Chicago Botanic Garden

What's in Bloom

What's in Bloom — Highlight 08.23.11   AddThis Feed Button

PHOTO: Muskogee crepe myrtle

Muskogee crepe myrtle (Lagerstroemia indica x faurieri 'Muskogee') is flowering in the Circle Garden.

Muskogee crepe myrtle is a cross between the common crepe myrtle (L. indica) and a Japanese species (L. fauriei) hybridized and released by the United States National Arboretum (USNA) with superior cold hardiness and resistance to powdery mildew. The light lavender-pink flowers are produced at the tips of the branches from mid-summer through frost, when the dark green glossy leaves turn red-orange. In winter the bark becomes the main feature, with older, cinnamon-brown bark exfoliating in patches to reveal shiny, light gray, new bark.

The USNA created a series of hybrids with different combinations of flower color, size, and bark coloration, and named the different selections after North American Indian tribes. In the deep South, crepe myrtles grow into small trees, but in USDA zones 6 (St. Louis) and colder (zone 5 in Chicago), they usually freeze back to the ground and regrow as multi-branched shrubs.

PHOTO: Gold Medal grandiflora rose

Gold Medal grandiflora rose is one of the largest-flowered (5–6 inches) and most reliable yellow-flowered grandiflora roses. Yellow flowers with 30-40 petals contain hints of pink and white as they mature. A spicy fragrance and resistance to foliar diseases makes this a welcome addition to any garden.

Gold Medal® grandiflora rose (Rosa 'Aroyaueli) is flowering in the Rose Garden.

PHOTO: Scarlet Magic tassel flower

Scarlet Magic tassel flower is a native of tropical East Africa, but has spread throughout the tropics. Growing 18 – 24 inches high, the bright red, button-like blooms wave in the breezes atop wiry stems. This species was grown by Thomas Jefferson in his garden at Monticello, possibly as a prospective treatment for diarrheal and intestinal microbial infections. This annual is ideally adapted to hot, humid conditions.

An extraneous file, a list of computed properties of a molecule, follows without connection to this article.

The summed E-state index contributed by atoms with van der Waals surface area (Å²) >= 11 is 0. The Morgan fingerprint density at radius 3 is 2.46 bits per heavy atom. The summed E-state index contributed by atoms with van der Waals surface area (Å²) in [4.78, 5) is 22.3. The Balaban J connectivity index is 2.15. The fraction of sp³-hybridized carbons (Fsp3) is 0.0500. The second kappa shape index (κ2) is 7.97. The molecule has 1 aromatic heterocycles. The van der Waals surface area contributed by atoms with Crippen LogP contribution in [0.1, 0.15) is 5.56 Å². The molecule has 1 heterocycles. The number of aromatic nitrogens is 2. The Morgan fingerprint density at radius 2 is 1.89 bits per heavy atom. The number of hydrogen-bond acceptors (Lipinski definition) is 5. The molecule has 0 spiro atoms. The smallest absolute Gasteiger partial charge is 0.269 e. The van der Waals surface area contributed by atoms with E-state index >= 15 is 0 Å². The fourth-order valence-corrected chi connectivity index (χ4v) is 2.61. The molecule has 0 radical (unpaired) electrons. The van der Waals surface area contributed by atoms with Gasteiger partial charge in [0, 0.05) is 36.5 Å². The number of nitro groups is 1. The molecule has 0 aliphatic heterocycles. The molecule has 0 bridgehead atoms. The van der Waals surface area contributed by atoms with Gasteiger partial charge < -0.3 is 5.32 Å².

Scarlet Magic tassel flower (Emilia coccinea 'Scarlet Magic') is flowering in the Bulb Garden.

PHOTO: Blue Princess verbena

Blue Princess verbena is among the most floriferous verbenas available to gardeners searching for an annual that will produce hundreds of blooms during the heat of summer. This plant also has an interesting past.

It was originally developed in South Africa, where a British gardener spotted it and took it back to the UK, where it was noticed by staff from the Texas A&M Extension Service, who were searching for hardy plants for Texas landscapes. It performed so well under the full sun, heat, and drought conditions of Texas, it was included in their "Texas Superstar Program." Growing to 1 foot tall and up to 3 feet across, the powdery, mildew-resistant plants are covered with lavender-blue flowers that butterflies find irresistable.

Blue Princess verbena (Verbena 'Blue Princess') is flowering on the hilltop overlooking Sensory Garden.

PHOTO: Magic lily

Magic lily is a 'pass along' plant with a long history of cultivation in the USA. Originally a native of China, this sterile triploid produces no viable seeds, saving all of its energy for the production of flowers and additional bulbs. This is one of the indicator species that help archeologists identify old farmsteads. Depending on how spicy your grandmothers or great aunts were, you may know it by the common names of "surprise lilies" or "naked ladies" — the latter common name referring to the habit of the plant to flower in fall well after the leaves have died down (in spring), bursting as a leafless flower stalk from the soil, apparently overnight.

Rabbits, deer, and other wildlife avoid munching on the leaves of this member of the Amaryllis family — they contain crystalline calcium oxylate molecules that cause delicate mouth and throat tissues to become inflammed and swell. All species in this genus are native to the edges of woodlands in Asia and come in white, yellow, pink, orange, and an almost irridescent turquoise blue. Interplant with hostas and other perennials and groundcovers that come up late, but produce attractive foliage to cover the base of the bare stems of the Lycoris.

Magic lily (Lycoris squamigera) is flowering in the English Walled Garden.